Wait, that reminds me...

I personally do not find reading on my phone comfortable, not because of any eyestrain caused by the screen size but by the fact that I constantly have to turn the page. There’s just not enough data on the screen at any one time for me. I am sure that I could get used to it, but I would rather not.

My other main reason for not using my phone as a reader is the same reason I do not use it as a music player: I don’t want to run down the battery. Between texting, Twitter, Facebook, and the inevitable game I burn through the battery life quickly enough as it is. I would like to have at least a little juice left should I have to, oh, I don’t know, make a phone call or something.

So, if we are ruling out phones, what other device do you have that you can use as a reader? Perhaps the one I am composing this post on -- the laptop. The laptop is a great device for reading in terms of storage space, availability to read multiple formats (but I am getting a little ahead of myself, here). The major downside to using your laptop as a reader is size. Even the slimmest of the new skinny butt laptops is still pretty clunky compared to a slick e-reader. There is also the form issue. Laptops are designed to sit on your lap. They are generally not made for one-handed use. Reading on a computer is less like reading a book than reading on a reader is. It’s more like...well, like reading on a computer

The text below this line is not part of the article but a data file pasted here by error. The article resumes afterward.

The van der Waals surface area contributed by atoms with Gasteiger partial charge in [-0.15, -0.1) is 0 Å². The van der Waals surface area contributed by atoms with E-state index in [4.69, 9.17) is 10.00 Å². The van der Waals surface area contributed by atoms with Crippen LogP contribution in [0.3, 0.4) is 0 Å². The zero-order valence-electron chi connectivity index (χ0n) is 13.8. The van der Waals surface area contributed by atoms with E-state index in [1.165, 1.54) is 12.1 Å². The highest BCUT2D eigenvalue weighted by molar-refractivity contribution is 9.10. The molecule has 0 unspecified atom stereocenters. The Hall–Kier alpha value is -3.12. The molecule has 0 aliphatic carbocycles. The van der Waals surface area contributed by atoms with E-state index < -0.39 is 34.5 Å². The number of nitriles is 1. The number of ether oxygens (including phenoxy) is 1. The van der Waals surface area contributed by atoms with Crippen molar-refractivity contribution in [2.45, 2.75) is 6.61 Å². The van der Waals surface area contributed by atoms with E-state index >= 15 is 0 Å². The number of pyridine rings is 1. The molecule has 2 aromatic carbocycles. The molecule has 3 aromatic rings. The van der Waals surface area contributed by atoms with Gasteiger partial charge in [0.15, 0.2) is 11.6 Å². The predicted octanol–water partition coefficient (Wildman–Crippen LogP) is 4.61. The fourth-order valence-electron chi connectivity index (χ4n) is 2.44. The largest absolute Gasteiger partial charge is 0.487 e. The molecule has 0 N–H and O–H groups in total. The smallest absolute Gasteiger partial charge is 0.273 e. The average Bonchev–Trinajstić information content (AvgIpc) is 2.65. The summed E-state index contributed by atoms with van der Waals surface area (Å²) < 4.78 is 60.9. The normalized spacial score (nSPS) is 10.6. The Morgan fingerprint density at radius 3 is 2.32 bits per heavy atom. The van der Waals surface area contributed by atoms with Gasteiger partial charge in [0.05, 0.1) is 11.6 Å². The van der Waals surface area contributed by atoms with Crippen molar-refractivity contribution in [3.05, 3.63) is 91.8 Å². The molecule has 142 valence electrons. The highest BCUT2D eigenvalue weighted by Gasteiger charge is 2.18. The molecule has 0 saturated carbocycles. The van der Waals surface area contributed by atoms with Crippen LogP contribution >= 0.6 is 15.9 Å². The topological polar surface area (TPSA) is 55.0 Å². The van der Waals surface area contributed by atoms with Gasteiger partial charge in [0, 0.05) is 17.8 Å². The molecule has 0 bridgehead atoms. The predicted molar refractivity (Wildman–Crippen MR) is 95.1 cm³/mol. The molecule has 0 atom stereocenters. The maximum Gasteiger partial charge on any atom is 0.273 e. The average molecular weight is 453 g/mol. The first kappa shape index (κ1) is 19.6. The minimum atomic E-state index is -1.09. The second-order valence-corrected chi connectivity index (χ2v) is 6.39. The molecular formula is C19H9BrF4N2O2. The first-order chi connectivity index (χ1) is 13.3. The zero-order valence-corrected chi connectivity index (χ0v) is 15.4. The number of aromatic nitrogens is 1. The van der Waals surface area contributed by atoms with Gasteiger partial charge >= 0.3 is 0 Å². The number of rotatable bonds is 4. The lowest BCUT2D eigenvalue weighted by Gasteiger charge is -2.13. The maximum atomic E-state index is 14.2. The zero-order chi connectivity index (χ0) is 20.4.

This is an issue I see mentioned frequently, the “I use a computer all day long and I don’t want to read on my computer when I get home.” To these people I say: an e-reader may not be for you.

Then again, I bet you watch YouTube at home and surf the interwebz after using your computer at work all day.

I do not mean to be flip. There are some real differences between computer screen reading and paper reading. Some of these issues have been addressed by the creation of
E Ink. Many e-readers use E Ink or similar software which is designed to make the reading experience less like words on a monitor and more like actually reading words on a page.

This is not an issue for me. I have been reading things on computers for so long that it would not come close to bothering me. If this is something that may bother you, than this is something to consider.

This would be a good place to segue into a discussion of how reading on a dedicated digital reading device differs from reading on a computer, but there is another type of device we must discuss first. Actually, it is two types of devices but I’ll lump them into the same category as they fulfill many of the same requirements. Personally, I think that they will be what introduces many people into the world of digital reading: tablets and netbooks.